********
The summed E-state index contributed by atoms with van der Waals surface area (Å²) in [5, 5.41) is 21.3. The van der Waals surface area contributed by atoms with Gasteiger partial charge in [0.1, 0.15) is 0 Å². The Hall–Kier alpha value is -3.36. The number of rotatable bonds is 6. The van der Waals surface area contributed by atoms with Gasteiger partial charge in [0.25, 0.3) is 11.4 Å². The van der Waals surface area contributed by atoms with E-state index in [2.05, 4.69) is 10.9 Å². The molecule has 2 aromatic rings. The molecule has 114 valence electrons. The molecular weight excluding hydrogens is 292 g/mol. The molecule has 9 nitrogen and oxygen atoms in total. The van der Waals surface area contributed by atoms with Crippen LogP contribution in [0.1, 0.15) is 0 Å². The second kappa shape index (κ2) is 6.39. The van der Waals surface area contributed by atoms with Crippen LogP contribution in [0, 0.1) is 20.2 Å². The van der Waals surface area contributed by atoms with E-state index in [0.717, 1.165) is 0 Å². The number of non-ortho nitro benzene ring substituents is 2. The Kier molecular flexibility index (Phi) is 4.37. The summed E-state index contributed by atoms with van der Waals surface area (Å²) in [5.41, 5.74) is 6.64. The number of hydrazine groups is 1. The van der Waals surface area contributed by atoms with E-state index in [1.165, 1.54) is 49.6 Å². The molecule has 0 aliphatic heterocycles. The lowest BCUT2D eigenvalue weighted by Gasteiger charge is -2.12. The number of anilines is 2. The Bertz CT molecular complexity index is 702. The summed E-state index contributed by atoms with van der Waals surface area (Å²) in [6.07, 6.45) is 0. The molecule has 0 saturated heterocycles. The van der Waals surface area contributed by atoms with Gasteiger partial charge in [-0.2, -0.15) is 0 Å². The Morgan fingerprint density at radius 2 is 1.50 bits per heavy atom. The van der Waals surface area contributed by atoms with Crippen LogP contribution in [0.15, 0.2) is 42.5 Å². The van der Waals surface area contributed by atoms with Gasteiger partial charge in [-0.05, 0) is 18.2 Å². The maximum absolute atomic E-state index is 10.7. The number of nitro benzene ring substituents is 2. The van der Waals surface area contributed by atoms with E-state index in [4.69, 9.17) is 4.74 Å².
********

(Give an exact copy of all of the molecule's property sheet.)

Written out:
The summed E-state index contributed by atoms with van der Waals surface area (Å²) in [5, 5.41) is 21.3. The van der Waals surface area contributed by atoms with Gasteiger partial charge in [0.1, 0.15) is 0 Å². The Hall–Kier alpha value is -3.36. The number of rotatable bonds is 6. The van der Waals surface area contributed by atoms with Gasteiger partial charge in [0.25, 0.3) is 11.4 Å². The van der Waals surface area contributed by atoms with E-state index in [2.05, 4.69) is 10.9 Å². The molecule has 2 aromatic rings. The molecule has 114 valence electrons. The molecular weight excluding hydrogens is 292 g/mol. The molecule has 9 nitrogen and oxygen atoms in total. The van der Waals surface area contributed by atoms with Crippen LogP contribution in [0.1, 0.15) is 0 Å². The second kappa shape index (κ2) is 6.39. The van der Waals surface area contributed by atoms with Crippen LogP contribution in [0, 0.1) is 20.2 Å². The van der Waals surface area contributed by atoms with E-state index in [0.717, 1.165) is 0 Å². The number of non-ortho nitro benzene ring substituents is 2. The Kier molecular flexibility index (Phi) is 4.37. The summed E-state index contributed by atoms with van der Waals surface area (Å²) in [5.41, 5.74) is 6.64. The number of hydrazine groups is 1. The van der Waals surface area contributed by atoms with E-state index in [1.165, 1.54) is 49.6 Å². The molecule has 0 aliphatic heterocycles. The lowest BCUT2D eigenvalue weighted by Gasteiger charge is -2.12. The number of anilines is 2. The Bertz CT molecular complexity index is 702. The summed E-state index contributed by atoms with van der Waals surface area (Å²) in [6.07, 6.45) is 0. The molecule has 0 saturated heterocycles. The van der Waals surface area contributed by atoms with Gasteiger partial charge in [-0.2, -0.15) is 0 Å². The Morgan fingerprint density at radius 2 is 1.50 bits per heavy atom. The van der Waals surface area contributed by atoms with Crippen LogP contribution in [0.15, 0.2) is 42.5 Å². The van der Waals surface area contributed by atoms with Gasteiger partial charge in [-0.05, 0) is 18.2 Å². The maximum absolute atomic E-state index is 10.7. The number of nitro benzene ring substituents is 2. The van der Waals surface area contributed by atoms with E-state index in [4.69, 9.17) is 4.74 Å².